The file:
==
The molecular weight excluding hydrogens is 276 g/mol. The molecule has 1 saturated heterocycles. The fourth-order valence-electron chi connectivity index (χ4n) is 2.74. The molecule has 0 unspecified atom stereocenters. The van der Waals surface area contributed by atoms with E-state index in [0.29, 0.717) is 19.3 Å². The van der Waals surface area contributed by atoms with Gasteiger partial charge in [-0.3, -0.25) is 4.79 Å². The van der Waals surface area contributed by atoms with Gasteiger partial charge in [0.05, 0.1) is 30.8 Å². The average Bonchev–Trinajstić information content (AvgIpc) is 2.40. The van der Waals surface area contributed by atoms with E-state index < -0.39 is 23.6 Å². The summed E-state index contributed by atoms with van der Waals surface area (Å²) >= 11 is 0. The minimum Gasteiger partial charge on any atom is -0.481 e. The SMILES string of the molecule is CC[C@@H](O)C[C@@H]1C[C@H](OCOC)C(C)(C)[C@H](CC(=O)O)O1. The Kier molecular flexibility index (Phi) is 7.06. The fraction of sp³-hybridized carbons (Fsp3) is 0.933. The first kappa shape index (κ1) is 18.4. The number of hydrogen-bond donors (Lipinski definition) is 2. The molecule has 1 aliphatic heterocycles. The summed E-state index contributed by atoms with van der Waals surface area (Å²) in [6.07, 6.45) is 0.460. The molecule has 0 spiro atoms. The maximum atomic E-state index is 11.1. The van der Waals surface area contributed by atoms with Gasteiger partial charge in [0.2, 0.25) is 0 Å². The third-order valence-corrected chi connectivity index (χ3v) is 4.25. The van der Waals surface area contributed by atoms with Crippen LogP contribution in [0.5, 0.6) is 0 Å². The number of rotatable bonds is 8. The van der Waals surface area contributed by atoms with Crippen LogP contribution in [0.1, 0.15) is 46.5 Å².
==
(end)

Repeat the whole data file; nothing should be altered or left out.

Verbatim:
The molecular weight excluding hydrogens is 276 g/mol. The molecule has 1 saturated heterocycles. The fourth-order valence-electron chi connectivity index (χ4n) is 2.74. The molecule has 0 unspecified atom stereocenters. The van der Waals surface area contributed by atoms with E-state index in [0.29, 0.717) is 19.3 Å². The van der Waals surface area contributed by atoms with Gasteiger partial charge in [-0.3, -0.25) is 4.79 Å². The van der Waals surface area contributed by atoms with Gasteiger partial charge in [0.05, 0.1) is 30.8 Å². The average Bonchev–Trinajstić information content (AvgIpc) is 2.40. The van der Waals surface area contributed by atoms with E-state index < -0.39 is 23.6 Å². The summed E-state index contributed by atoms with van der Waals surface area (Å²) >= 11 is 0. The minimum Gasteiger partial charge on any atom is -0.481 e. The SMILES string of the molecule is CC[C@@H](O)C[C@@H]1C[C@H](OCOC)C(C)(C)[C@H](CC(=O)O)O1. The Kier molecular flexibility index (Phi) is 7.06. The fraction of sp³-hybridized carbons (Fsp3) is 0.933. The first kappa shape index (κ1) is 18.4. The number of hydrogen-bond donors (Lipinski definition) is 2. The molecule has 1 aliphatic heterocycles. The summed E-state index contributed by atoms with van der Waals surface area (Å²) in [6.07, 6.45) is 0.460. The molecule has 0 spiro atoms. The maximum atomic E-state index is 11.1. The van der Waals surface area contributed by atoms with Gasteiger partial charge in [0.2, 0.25) is 0 Å². The third-order valence-corrected chi connectivity index (χ3v) is 4.25. The van der Waals surface area contributed by atoms with Crippen LogP contribution in [0.5, 0.6) is 0 Å². The number of rotatable bonds is 8. The van der Waals surface area contributed by atoms with Crippen LogP contribution in [0.1, 0.15) is 46.5 Å².